The Devil eats flies
I came to the meadow at dawn, and sat with the buttercups. If you hold the corolla under your chin, your skin glows yellow, and according to the virtual assistant this means I like butter. I play with them absentmindedly. It seems strange to call them wildflowers still, when there are no wilds left. Standing to leave, I rotate my wrists ninety degrees, and the picked flowers reattach to their stems.
There are cornflowers growing beside the hedgerows, violet bleeding into cerulean. Blue used to be the colour of divinity. Ancient Egyptians ground lapis lazuli to adorn Pharaohs’ tombs, and the eyes of Cleopatra. Blue was in nature, not in man. This is no longer true. Having spent decades under hazy orange, a blue sky would cause more concern than comfort. Our buildings are saturated with it in an attempt at calmness and serenity.
The edge of the footpath is studded with silverweed and shepherd’s cress. I suppose we still call them wildflowers as an acknowledgement that they were suited to country lanes and woodlands. They’re too subdued to compete with our cityscapes. Rose/grows are almost indecent; open and available in every style, shape, and colour. I make a point of having a traditional selection, keeping modern plants to real/world.
The only meadows I’ve been in have been rendered. After most of the natural world had been built over, we decided to cut our losses and give up on conservation. Now we focus on providing authentic experiences in silico - better to do one thing well, than many second-rate.
I immerse for thirty minutes a day, sixty at weekends. Each meadow is different. The colours and species are calculated to perfectly fit your preferences, and you can always personalise with more avant-garde items. My company gifted me violets for ten years of service, but I hid them under the hedgerows for having petals shaped like our logo. Very tacky. I could have just deleted them, but it felt wrong somehow. Wasteful.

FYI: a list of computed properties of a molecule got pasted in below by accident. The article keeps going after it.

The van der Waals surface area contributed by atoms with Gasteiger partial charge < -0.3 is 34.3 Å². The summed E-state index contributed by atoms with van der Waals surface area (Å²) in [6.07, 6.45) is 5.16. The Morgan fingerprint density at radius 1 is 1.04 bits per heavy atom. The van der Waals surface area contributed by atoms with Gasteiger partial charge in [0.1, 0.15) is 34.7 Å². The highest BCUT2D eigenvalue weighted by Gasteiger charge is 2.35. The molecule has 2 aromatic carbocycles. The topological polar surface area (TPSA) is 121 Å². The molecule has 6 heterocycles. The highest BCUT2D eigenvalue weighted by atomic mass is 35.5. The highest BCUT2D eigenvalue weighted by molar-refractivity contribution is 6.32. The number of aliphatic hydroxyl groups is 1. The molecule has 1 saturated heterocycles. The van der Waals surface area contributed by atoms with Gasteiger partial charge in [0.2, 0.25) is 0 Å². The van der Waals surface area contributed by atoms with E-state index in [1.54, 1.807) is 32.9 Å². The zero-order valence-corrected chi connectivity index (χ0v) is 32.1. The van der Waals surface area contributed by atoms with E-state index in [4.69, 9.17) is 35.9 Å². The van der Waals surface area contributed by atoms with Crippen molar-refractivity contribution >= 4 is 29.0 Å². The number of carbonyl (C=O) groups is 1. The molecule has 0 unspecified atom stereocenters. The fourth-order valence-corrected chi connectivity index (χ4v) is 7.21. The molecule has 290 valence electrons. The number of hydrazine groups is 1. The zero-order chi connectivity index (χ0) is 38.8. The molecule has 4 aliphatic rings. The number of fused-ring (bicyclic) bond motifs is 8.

Walking to the forest edge, I noticed purple where there had been grasses before. I recognised it as lavender from hand soap packaging, and knelt down to take in the scent. I breathed deeply, but smelt nothing. It was so easy to forget this wasn’t real/world.
To my left, a bramble bush caught fire. “Your session is complete.”
With each word, the flames pulsed a little. “Are you ready to leave?”
The virtual assistant’s avatar was someone’s idea of a joke, an obscure reference. I suppose it was easier to animate than a face.
“No” I said, quietly. “I think I’ll stay a while longer.”
The flames dipped in what I took to be a nod, before extinguishing, leaving the bush untouched.
I came to the stream flowing along the verge of the forest. I never bothered asking for information on trees. They had never interested me as much as flowers. Bulk and magnitude were common enough in my homecity - I found delicacy more compelling. The stream was bordered by pebbles, which clattered when I lay on them.
Dawn transitioned to dusk, and fireflies appeared above the water. We were lucky to have isolated the substance they use to give light, before they went extinct. It works wonderfully in children’s toys, giving a sparkle or a glimmer when it isn’t safe to use electricity. The fireflies started flickering, and I saw they had become points of fuzzy light. The servers were under high demand. I touched my index fingers together, and air was empty. I watched the water.
Trees look opaque until the sun moves behind them
and a circle of leaves turns into a halo and
before-sunset gold sprays out like a sprinkler flame.
On the other side of the garden small leaves
are silhouetted against the pastelling sky
saturated pale blue behind them
shadowed green fragments in a layer
gold falling on the green, hazy sunlight-gilded.
I napped for two hours, woke before the golden hour
a while before sunset sunk blearily in duvets.
I went outside and the evening sunlight kept me warm,
air and grass against my skin held me half-woken up.